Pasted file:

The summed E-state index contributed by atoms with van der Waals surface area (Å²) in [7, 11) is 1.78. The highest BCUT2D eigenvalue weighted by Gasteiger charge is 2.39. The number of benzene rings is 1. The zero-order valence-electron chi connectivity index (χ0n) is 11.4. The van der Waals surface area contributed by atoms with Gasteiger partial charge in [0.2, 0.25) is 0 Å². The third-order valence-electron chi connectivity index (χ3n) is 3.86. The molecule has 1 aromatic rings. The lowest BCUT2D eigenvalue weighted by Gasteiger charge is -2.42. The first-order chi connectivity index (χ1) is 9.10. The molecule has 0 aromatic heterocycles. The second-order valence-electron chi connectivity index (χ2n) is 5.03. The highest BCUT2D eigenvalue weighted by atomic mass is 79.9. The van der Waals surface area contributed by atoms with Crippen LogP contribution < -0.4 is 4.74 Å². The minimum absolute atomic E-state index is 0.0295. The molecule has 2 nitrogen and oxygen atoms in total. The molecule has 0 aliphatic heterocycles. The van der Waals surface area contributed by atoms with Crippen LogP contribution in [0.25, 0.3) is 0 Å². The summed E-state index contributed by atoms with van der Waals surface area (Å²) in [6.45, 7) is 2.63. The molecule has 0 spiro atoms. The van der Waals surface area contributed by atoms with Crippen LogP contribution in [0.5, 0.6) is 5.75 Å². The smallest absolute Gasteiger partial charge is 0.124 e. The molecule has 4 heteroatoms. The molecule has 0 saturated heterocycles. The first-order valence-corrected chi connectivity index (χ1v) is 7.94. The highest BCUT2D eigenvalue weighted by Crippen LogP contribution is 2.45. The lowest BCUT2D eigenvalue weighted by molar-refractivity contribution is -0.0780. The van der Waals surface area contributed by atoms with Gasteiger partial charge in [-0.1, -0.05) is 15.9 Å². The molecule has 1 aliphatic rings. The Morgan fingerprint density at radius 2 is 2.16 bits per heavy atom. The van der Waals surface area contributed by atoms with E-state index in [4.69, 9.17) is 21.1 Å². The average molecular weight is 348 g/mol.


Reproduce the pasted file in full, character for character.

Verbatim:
The summed E-state index contributed by atoms with van der Waals surface area (Å²) in [7, 11) is 1.78. The highest BCUT2D eigenvalue weighted by Gasteiger charge is 2.39. The number of benzene rings is 1. The zero-order valence-electron chi connectivity index (χ0n) is 11.4. The van der Waals surface area contributed by atoms with Gasteiger partial charge in [0.2, 0.25) is 0 Å². The third-order valence-electron chi connectivity index (χ3n) is 3.86. The molecule has 1 aromatic rings. The lowest BCUT2D eigenvalue weighted by Gasteiger charge is -2.42. The first-order chi connectivity index (χ1) is 9.10. The molecule has 0 aromatic heterocycles. The second-order valence-electron chi connectivity index (χ2n) is 5.03. The highest BCUT2D eigenvalue weighted by atomic mass is 79.9. The van der Waals surface area contributed by atoms with Crippen LogP contribution < -0.4 is 4.74 Å². The minimum absolute atomic E-state index is 0.0295. The molecule has 2 nitrogen and oxygen atoms in total. The molecule has 0 aliphatic heterocycles. The van der Waals surface area contributed by atoms with Crippen LogP contribution in [0.25, 0.3) is 0 Å². The summed E-state index contributed by atoms with van der Waals surface area (Å²) in [6.45, 7) is 2.63. The molecule has 0 spiro atoms. The van der Waals surface area contributed by atoms with Crippen LogP contribution in [0.5, 0.6) is 5.75 Å². The smallest absolute Gasteiger partial charge is 0.124 e. The molecule has 4 heteroatoms. The molecule has 0 saturated heterocycles. The first-order valence-corrected chi connectivity index (χ1v) is 7.94. The highest BCUT2D eigenvalue weighted by Crippen LogP contribution is 2.45. The lowest BCUT2D eigenvalue weighted by molar-refractivity contribution is -0.0780. The van der Waals surface area contributed by atoms with Gasteiger partial charge in [-0.1, -0.05) is 15.9 Å². The molecule has 1 aliphatic rings. The Morgan fingerprint density at radius 2 is 2.16 bits per heavy atom. The van der Waals surface area contributed by atoms with E-state index in [4.69, 9.17) is 21.1 Å². The average molecular weight is 348 g/mol.